Friends told me it was okay to skip a day and reminded me that I essentially did my own NaNoWriMo in August in preparation for PitchWars. Then, someone on Twitter shared about how taking care of yourself is more important than hitting your daily word count goal sometimes.
If you’re not taking care of you, NaNoWriMo isn’t going to be a great experience. You won’t like or be proud of the work you’ve done. You’ll just be tired and burnt out at the end of November. No one wants that.
Take a Break
I took the night off from writing on Sunday. I got into my PJs, watched TV, and read a book instead. I went to bed with a clearer head and feeling much more relaxed. I even fell asleep almost the moment my head hit the pillow which rarely happens.
It’s going to be a pain to have to catch up on that word count because I know this week is going to be another busy one for me. Yet, when I got up on Monday morning and was drinking my coffee and heading out to work, the ideas started to flow again.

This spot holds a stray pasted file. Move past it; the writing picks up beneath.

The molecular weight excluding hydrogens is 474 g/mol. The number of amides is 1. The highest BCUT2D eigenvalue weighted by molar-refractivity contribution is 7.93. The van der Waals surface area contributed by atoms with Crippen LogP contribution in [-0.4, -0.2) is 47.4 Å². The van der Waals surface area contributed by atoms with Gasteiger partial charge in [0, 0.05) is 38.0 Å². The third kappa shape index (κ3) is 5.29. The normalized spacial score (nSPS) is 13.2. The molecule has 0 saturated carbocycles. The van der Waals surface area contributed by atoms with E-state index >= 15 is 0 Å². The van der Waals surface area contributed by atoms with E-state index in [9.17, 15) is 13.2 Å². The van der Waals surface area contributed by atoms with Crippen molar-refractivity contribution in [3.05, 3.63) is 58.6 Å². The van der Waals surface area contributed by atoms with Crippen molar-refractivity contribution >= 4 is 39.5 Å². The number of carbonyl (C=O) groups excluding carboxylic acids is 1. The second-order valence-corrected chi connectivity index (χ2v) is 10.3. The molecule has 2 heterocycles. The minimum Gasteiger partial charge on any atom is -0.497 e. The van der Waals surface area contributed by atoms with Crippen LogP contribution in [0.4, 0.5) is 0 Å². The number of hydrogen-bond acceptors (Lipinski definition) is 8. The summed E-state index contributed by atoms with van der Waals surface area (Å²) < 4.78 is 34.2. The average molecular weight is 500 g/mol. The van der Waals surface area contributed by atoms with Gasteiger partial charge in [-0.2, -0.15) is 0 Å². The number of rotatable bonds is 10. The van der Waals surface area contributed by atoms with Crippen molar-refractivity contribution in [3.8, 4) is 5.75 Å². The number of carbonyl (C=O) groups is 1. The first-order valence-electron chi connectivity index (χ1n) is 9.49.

“What if I did this…”
“What if in this scene this happened…” “
I could do this in today’s chapter to prepare for something else in a later chapter…”
Do Something Completely Different
Most of the time on my commute to work I listen to podcasts. Usually writing and publishing based podcasts. Instead, the last couple of days, I listened to music. Your mind can’t be on writing 24/7. Sometimes you need to sit in your car and belt along with some show tunes. (Or whatever music it is that you listen to.) You can turn on the TV and watch an old favorite or start a new one. You’re allowed. It’s okay.
Write in Short Spurts
A friend of mine who is doing NaNoWriMo for the first time this year texted me a picture of her coffee and laptop and talked about how she was so excited to get to writing! As a mom of two kids (both still in diapers) and watching a third kid during the day, she doesn’t have the time to sit for hours on hours to work on her book. Instead, she said that she’s keeping her laptop open and whenever she has a couple of minutes she jots down some words.